This Is How The Order Of The Solar Temple Cult Started

As far as cult names go, the International Chivalric Organization of the Solar Tradition (known to its friends simply as the Order of the Solar Temple) has a lot going for it. It broadcasts a sense of prestige — of dimly lit oaken libraries, thick with cigar smoke, and riddled with secret passageways that even Tom Hanks would be hard-pressed to uncover. One would never play ping pong at an Order of the Solar Temple meetup.

This elegantly named death trap for the gullible of mind and credulous of heart is the spirit child of two very different people: Luc Jouret and Joseph de Mambro. In isolation, these individuals had some ... well, just call them "out there" ideas. Together, they formed an explosive belief system, one that would lure scores of vulnerable people into its fold, and leave a trail of destroyed lives in its wake. 

Who were these people? And how did they build something so destructive?

Meet the Gilbert and Sullivan of Death Cults writes that Joseph Di Mambro was born in rural Southern France in 1924. With a childhood eclipsed by the shadows of two world wars, Di Mambro was no stranger to the morbid realities of life and death. He also reveled in detail. A clockmaker by trade and a strict Catholic by upbringing, Di Mambo's early adult years were filled with ornate iconography, bookish intricacy, and tales of damnation. He began to study occultism, in earnest, in his twenties. As Film Daily relates, this early fascination eventually led to him founding the Golden Way Foundation: Essentially, Meetup for occultists. He also formed the intriguing (albeit heavily fruit-loopy) belief that he was the incarnation of Moses, as well as an Egyptian Pharaoh, and a bunch of other grand luminaries of legend.

Luc Jouret was born in the Belgian Congo in 1947. He studied to become a doctor, and spent several years as a paratrooper for the Belgian Army. At first glance, Jouret's early years look nothing like Di Mambro's. However, Jouret began to delve into alternative medical treatments and, according to CBC, became increasingly drawn to studying spiritual healing. For years, he traveled the world, studying different healing belief systems. Along the way, Jouret acquired formidable skills of persuasion. He brought a flourish of medical rigor to insubstantial pseudoscience — believability to banana oil, a sense of credence to complete crapola.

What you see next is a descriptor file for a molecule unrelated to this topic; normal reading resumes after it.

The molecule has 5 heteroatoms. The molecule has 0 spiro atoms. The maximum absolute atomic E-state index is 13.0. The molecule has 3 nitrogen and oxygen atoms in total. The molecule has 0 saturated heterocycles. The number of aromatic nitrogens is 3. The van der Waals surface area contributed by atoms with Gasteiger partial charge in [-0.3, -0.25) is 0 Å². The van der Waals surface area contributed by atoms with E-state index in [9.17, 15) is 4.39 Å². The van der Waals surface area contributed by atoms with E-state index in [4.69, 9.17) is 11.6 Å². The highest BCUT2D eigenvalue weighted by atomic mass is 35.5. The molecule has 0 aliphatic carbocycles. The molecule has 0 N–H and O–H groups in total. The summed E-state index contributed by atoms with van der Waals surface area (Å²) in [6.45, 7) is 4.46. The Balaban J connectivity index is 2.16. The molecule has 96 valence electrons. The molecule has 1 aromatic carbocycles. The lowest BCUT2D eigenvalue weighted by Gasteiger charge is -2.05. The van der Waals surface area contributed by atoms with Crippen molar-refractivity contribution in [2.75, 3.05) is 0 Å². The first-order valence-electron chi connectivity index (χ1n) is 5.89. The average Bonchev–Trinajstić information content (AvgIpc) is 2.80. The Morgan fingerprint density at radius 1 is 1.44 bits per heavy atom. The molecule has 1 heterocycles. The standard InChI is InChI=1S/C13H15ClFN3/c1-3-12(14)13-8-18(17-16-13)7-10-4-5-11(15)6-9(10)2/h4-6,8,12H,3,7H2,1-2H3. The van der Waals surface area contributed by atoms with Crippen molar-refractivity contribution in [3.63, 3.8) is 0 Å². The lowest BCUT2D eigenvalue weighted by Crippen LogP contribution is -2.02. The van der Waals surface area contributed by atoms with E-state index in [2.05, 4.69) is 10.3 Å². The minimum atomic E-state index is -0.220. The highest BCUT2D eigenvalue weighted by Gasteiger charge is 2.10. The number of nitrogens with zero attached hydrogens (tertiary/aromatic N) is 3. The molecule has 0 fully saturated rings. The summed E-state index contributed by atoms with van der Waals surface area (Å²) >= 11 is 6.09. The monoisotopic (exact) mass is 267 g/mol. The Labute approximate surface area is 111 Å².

Together, the men formed two crazy halves to one deadly whole.

What made this cult so compelling?

According to the earlier-cited article, the pair met in the early eighties when Di Mambro invited Jouret to lecture at the Golden Way Foundation. They formed a close bond, eventually finding a way to weld together Di Mambro's macabre, ritualistic occultism with Jouret's odd concoction of New Age self-realization and urbane legitimacy.

Britannica describes the Order of the Solar Temple as a mashup of evangelical Christian doctrine with occult freemasonry. The temple didn't draw zealots to its murderous embrace with tales of horned evil-ones, or doomsday scenarios ... not at first, anyway. Instead, Di Mambro and Jouret talked about "the great transformation of the world," a golden moment where noble Templar principles would usher in a new age of enlightenment. Ultimately, the Order of the Solar Temple would fall back on the whole "apocalypse is coming" schtick (they prophesied the world would end in the mid-nineties, so phew, everybody's out of the woods there) but the public face of the cult was still more about transformation — transforming a nasty world with, for want of a better term, knightly niceness.

Opinions differ on this, but some surmise that this transformation rhetoric was the secret sauce that made the cult irresistible to so many members of the wealthy French elite, law enforcement, and the civil service. And for this pretense of legitimacy, Jouret deserves the lion-share of credit.

The cult's fiery ending

Oh, but there was occult wackadoodliness aplenty, and these wonderful yet horrifying flourishes have Di Mambro's John Hancock written all over them. As Film Daily reports, temple members were promised a luxury trip to Sirius come the end of the world, whereupon they would presumably live out the rest of eternity in a prototypical heaven-scape of all-you-can-eat lobster, rampant shenanigans, and endlessly engrossing hymns praising the Solar God-King. Little wonder it all came at a hefty price tag.

On October 4, 1994, over fifty members of the Solar Temple ended their own lives, or were murdered by other members. Its compounds were burned to the ground, and Jouret and Di Mambro's remains are believed to have been found among the dead, though as the Chicago Tribune reports, there's still some doubt surrounding Jouret's demise. Around a year later, over twenty more members of a satellite sect died under similar circumstances.

The beliefs at the heart of the Order of the Solar Temple probably seem ridiculous to most people from the outside. But Di Mambro's and Jouret's unique brand of occultism, transformation and invocations of an ancient tradition of chivalry was powerful to its followers. It formed a bewitching brew for vulnerable people seeking a dramatic escape from the smallness of life. Ultimately, the Order of the Solar Temple was more like two different cults blended into one. From an odd partnership of minds grew one of the deadliest cults in modern history.